Free Speech

30K-Follower TikToker Jailed for Violating "Stop Talking About Petitioner" Restraining Order

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Washington Post (Rachel Weiner) reports (see also this version, which might be less paywalled):

Crystal Nicole Briscoe, [who goes by Coco Briscoe,] has gathered thousands of followers on TikTok as she chronicles her attempts to find love as a recent D.C.-area transplant. Gradually, she has focused less on the men she's seeing and more on a group of Arlingtonians, including two local bartenders, who she says made demeaning comments about her and shared her personal information in a large group text chat.

The bartenders say Briscoe was the one stoking harassment with inaccurate videos watched by hundreds of thousands of people. People on both sides of the dispute, which largely played out on social media, said it led to anonymous messages that left them frightened.

One of the bartenders has twice gone to Arlington County General District Court and secured restraining orders barring Briscoe from referencing her on social media, saying the TikTok videos spurred a wave of insults online and by phone that led her to flee her apartment and send her son to his father.

A judge dismissed the protective order Wednesday, and two legal experts said such blanket bans on speech violate the U.S. Constitution. Yet Briscoe, who has filed her own police report, could still be guilty of a misdemeanor, in a case that shows how social media disputes can run out of control and into the First Amendment….

Even though the judge dismissed the order against her, Briscoe is still facing a misdemeanor charge for violating it [while it was in effect]. Called to the stand Wednesday, she invoked her right to remain silent, on the advice of her attorney….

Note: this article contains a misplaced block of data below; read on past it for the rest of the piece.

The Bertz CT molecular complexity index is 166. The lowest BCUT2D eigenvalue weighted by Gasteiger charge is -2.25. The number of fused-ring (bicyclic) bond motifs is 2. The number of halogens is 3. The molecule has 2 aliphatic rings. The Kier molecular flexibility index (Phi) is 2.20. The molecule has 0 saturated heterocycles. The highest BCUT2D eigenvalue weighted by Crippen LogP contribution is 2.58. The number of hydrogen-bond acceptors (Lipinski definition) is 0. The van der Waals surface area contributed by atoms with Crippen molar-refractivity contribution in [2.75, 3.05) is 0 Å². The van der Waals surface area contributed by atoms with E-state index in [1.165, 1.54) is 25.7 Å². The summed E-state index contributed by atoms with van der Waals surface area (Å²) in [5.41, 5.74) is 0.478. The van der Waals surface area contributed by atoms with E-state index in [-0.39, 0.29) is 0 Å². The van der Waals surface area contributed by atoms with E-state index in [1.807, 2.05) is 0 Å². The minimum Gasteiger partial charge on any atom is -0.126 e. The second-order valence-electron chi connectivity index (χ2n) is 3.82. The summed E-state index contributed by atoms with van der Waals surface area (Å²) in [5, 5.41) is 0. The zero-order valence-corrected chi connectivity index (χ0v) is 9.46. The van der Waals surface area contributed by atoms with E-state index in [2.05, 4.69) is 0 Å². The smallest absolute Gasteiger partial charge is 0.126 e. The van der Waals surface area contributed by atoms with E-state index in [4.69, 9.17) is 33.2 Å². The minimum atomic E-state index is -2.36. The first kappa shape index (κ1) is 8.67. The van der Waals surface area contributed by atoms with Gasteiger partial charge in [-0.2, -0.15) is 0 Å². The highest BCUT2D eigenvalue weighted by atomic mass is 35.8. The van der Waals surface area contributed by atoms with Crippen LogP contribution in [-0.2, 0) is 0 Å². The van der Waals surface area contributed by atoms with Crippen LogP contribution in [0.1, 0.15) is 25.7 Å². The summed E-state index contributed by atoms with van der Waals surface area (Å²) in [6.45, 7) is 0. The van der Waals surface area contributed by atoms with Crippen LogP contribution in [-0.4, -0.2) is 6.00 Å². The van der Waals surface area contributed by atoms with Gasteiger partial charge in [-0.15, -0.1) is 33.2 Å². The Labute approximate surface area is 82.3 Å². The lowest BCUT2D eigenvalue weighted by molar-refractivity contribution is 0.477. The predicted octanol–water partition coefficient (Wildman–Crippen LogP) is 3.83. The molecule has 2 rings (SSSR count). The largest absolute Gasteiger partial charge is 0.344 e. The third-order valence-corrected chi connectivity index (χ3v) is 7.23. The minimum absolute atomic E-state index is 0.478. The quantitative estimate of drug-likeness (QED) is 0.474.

The principle that you can usually be prosecuted for violating an injunction even if the injunction is ultimately found to be unconstitutional is called the "collateral bar rule"; it's followed by the federal courts and the courts in most states (though not in California). Virginia does seem to follow the collateral bar rule. Here's an example from a Virginia precedent on the subject, though with regard to a different sort of injunction:

Because Morgan had notice of the DMV order of revocation declaring him an habitual offender, never appealed that order, and operated a motor vehicle on the highways of Virginia during the period of revocation, we hold that the bar of res judicata does not prohibit his conviction.

Likewise, from another case:

The general rule is that where a court has jurisdiction of the parties and the subject matter to pronounce a judgment, such judgment cannot be attacked collaterally even if the statute upon which it is based is later declared to be unconstitutional.

I can't say it's open and shut that this principle would be applied here, since I don't know of Virginia precedents that are specifically focused on injunctions against speech.  But I'm inclined to say that a court will probably say "If you wanted to challenge the injunction, you should have appealed it, rather than violating it."

For more on this general subject, see my forthcoming Overbroad Injunctions Against Speech (Especially Libel and Harassment Cases). You can also see one of the orders (which orders Briscoe "not to discuss petitioner on social media") here.